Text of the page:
Many online marketeers will recognise this problem: despite filling up their digital shopping cart, more than half of customers leave without making it through checkout. Besides remarketing with search and display advertising, a so called Abandoned Shopping Cart (ASC) email program can persuade a portion of those visitors to return to your webshop and finish their order. Last year, Vodafone started a pilot with an ASC program. I’d like to share the most important learnings.
The principle behind the abandoned shopping cart program is simple: visitors who leave the website during checkout and who already filled in their email adress, will receive an email. This email will give them the opportunity to finish their order. Like any conversion optimalisation process, the ASC-program moves over 2 effect-axis:
- Increase desire
- Decrease effort
A no-brainer, but as we soon discovered during the pilot, personalising e-mail templates increases success. Not just using a personal title, but also showing the abandoned shopping cart and auto-filling the previously entered data, can positively affect the results.
With this extensive personalisation, you make it as easy as possible for your customers to finish their order. Well executed, an ASC email can be interpreted as a service by your customers. A clear example of how decreasing effort can lead to higher conversions.
However, it’s wise to keep a generic template at hand. Despite the higher conversion ratio for personalised e-mails during the Vodafone pilot, you can increase your reach considerably when you add ‘plain’ emails. If you can’t capture all dynamic content correctly, it’s desirable to send a generic e-mail, instead of an email with missing data. That is killing.
Always be testing
A strong ASC program is more than just personalising emails. There’s a great deal to be gained by structurally testing emails. A test with two subject lines showed that Cialdini’s 6 principles of persuasion are of added value in email marketing as well. The scarcity-based subject line ‘Don’t miss this temporary offer’ increased the open rate by 7 percent, compared to the more service-minded default line “Is there something we can help you with?”.
This principle of scarcity was applied to the content of the email in a subsequent test. In the visuals below, you’ll see how we created a sense or urgency by changing the text and using a more striking visual in the header. This lead to a 30 per cent increase in customers returning to their shopping cart.
In this example the other effect axis, increasing desire, is used effectively. But the goal remains the same: increasing the amount of customers that return to their shopping cart to finish their order.
Timing is essential
Not just the content of the email determines the result; the frequency and timing also have an impact. To prevent sending an email while the visitor is still in the checkout process, it’s smart to wait an hour before sendin the first email. If this email doesn’t persuade the customer to return, sending a reminder can pay off.
Although the conversion ratio of the first email is, on average, significantly higher compared to the second email, the reminder still contributes substantially in absolute numbers. It would be a shame to waste that opportunity. But track pixel loads to make sure that the customer didn’t finish their order in the meantime. This prevents unneccessary calls to the customer center by customers who worry that their order didn’t come through.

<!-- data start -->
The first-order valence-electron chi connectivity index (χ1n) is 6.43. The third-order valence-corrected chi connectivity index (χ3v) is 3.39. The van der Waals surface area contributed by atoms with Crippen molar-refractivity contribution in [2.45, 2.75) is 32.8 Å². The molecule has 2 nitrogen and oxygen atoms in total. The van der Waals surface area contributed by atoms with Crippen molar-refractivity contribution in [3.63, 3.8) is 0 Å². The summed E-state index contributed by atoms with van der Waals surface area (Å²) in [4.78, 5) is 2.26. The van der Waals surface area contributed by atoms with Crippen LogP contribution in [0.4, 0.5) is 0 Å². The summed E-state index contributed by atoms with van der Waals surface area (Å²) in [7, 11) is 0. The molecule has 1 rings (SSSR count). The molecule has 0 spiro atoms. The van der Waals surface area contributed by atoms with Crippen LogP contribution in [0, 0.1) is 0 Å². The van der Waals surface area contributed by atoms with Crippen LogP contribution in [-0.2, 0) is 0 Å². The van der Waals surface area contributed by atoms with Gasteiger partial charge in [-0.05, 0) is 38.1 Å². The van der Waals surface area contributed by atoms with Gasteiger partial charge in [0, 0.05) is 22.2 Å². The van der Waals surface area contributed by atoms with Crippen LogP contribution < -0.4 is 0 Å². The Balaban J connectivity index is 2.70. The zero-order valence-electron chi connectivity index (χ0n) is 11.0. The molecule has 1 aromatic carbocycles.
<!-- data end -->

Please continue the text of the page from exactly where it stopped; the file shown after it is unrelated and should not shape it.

Volume for impact
In order to contribute to the sales results notably, you can’t limit your efforts to optimising open and conversion ratios. You should also focus on volume. To succesfully set up a high-impact ASC-program, you need email addresses.
The amount of email addresses you can collect depends on the location of the email field in the checkout process. For instance, don’t put this field in the final step. But here again, start testing! Collecting emails isn’t supposed to comprimise your initial conversion.
This is literally what happened during an a/b-test for another customer. Bringing forward the email field resulted in a 4 per cent increase of collected emails, but it also decreased the amount of orders by 7 per cent. That’s why it’s always important to look for the right balance: get as many email adresses without decreasing your website’s conversion ratio.
By aiding your customers, finding the right dosis of personalisation and thoroughly testing your email templates, it’s possible to convert a considerable part of previous dropouts. During the end of our pilot, the conversion ratio of visitors from the ASC program was 3 times higher than the average website conversion.
A downside of ASC campaigns is the limited scalability. You can increase the percentage of email adresses that you collect by optimising, but you will always be dependent on the amount of check out dropouts.
Of course there are other important things to note. For instance the cannibalisation of organic and other campaign traffic. But down the line, ASC programming still offers a significant contribution. “A strong ASC program provides us with extra orders on an ongoing basis. An absolute must for every e-commerce website.” – Christiaan Holman, senior manager consumer online sales & crm at Vodafone.
This post has been previously published on Marketingfacts.
This post was translated by Siebe Hiemstra and written together with Luuk Janssen..